|In the winter geese, ducks and other water birds will seek open places in the ice in wetlands and ponds. Image copyright Daniel E. Levenson 2012.|
So I was intrigued when I logged into e-bird recently to enter a list and noticed that they were featuring a new app called birdlog, which allows birders to keep track of field observations in real time and syncs with the ebird website. For $4.99 I thought it was worth a try, so this morning I downloaded the app and tried it out this afternoon during a short trip to Stony Brook Wildlife Sanctuary in Norfolk, Massachusetts.
As I walked down the trail, heading toward the boardwalk, I noticed an impressive level of motion and birdsong evident along the path. From behind stone walls, inside brush piles, and along the bare branches of deciduous trees I saw several active White-throated Sparrows and brilliant red Northern Cardinals.
As I was enjoying this informal chorus of avian arias I saw something very large land on the trail ahead of me, just beyond the far edge of a wooden footbridge. I raised my binoculars quickly and confirmed my suspicions, as a Great Blue Heron came into focus. The bird was soon spooked by a loud group of people coming up from behind me, but it landed on a nearby rock sticking up out of the water. While much of the surface of the ponds was covered in a thin layer of ice, the heron soon made a rather ungraceful lunge for one open spot and managed to catch a bright green and yellow sunfish in its bill. It was thrilling to watch, and of course very surprising to see a Great Blue Heron still hanging around eastern Massachusetts. I've seen sporadic reports on e-bird of sightings, but I have definitely never seen one this late in the season before.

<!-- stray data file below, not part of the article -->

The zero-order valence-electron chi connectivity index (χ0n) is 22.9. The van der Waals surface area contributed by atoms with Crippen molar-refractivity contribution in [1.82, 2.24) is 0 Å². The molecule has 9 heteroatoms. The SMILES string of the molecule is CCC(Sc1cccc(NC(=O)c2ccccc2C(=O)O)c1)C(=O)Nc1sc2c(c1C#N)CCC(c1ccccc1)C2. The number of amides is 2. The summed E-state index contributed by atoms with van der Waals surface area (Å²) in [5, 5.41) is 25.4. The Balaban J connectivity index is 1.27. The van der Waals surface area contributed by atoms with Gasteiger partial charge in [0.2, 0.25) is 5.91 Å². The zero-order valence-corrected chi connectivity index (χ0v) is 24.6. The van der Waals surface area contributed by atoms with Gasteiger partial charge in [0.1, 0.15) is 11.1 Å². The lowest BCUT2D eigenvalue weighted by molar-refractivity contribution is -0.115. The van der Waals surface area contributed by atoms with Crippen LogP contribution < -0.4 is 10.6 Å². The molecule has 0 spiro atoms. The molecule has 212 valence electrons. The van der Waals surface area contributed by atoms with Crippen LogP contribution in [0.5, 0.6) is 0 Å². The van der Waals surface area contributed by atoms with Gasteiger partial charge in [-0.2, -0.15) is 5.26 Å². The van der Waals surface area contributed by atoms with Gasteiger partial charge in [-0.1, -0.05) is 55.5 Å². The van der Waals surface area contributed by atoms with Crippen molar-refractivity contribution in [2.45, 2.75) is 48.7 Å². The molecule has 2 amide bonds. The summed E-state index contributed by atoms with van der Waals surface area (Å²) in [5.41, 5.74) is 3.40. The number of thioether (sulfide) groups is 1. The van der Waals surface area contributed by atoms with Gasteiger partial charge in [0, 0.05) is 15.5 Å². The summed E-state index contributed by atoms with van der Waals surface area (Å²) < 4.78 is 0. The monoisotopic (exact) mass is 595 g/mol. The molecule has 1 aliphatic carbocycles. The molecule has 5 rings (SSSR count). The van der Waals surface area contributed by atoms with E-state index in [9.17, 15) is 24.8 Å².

|This Great Blue Heron was an unexpected sight so late in the year at Stony Brook Wildlife Sanctuary, by this time of year most herons have headed to warmer climes for the winter. Image copyright Daniel E. Levenson 2012.|
Out along the boardwalk I could see that most of the ponds were covered with ice. The resident Mute Swans were visible, along with two separate groups of Canada Geese, but aside from a small flock flying overhead I didn't see any ducks.
|Mute Swans are native to Eurasia but have escaped from captivity in the United States where they have established breeding populations. Mute Swans are known for being particularly aggressive. Image copyright Daniel E. Levenson 2012.|
|Canada Geese make their way across a pond at Stony Brook Wildlife Sanctuary. Thin, uneven ice makes for tricky footing as these web-footed birds move about. Image copyright Daniel E. Levenson 2012.|
Overall it was a great outing and I was pleased with the BirdLog app - my only concern is how much power it might draw from my phone, which could be an issue on longer outings, so I'll need to keep an eye on that. Otherwise it was a great asset in the field and as I think it will be a valuable tool as I attempt to tackle my Massachusetts big year in 2013.
In all I managed 18 species in about an hour and forty five minutes and got to enjoy the winter landscape. I don't think I could ask for much more.
Thanks for reading.
Copyright Daniel E. Levenson 2012.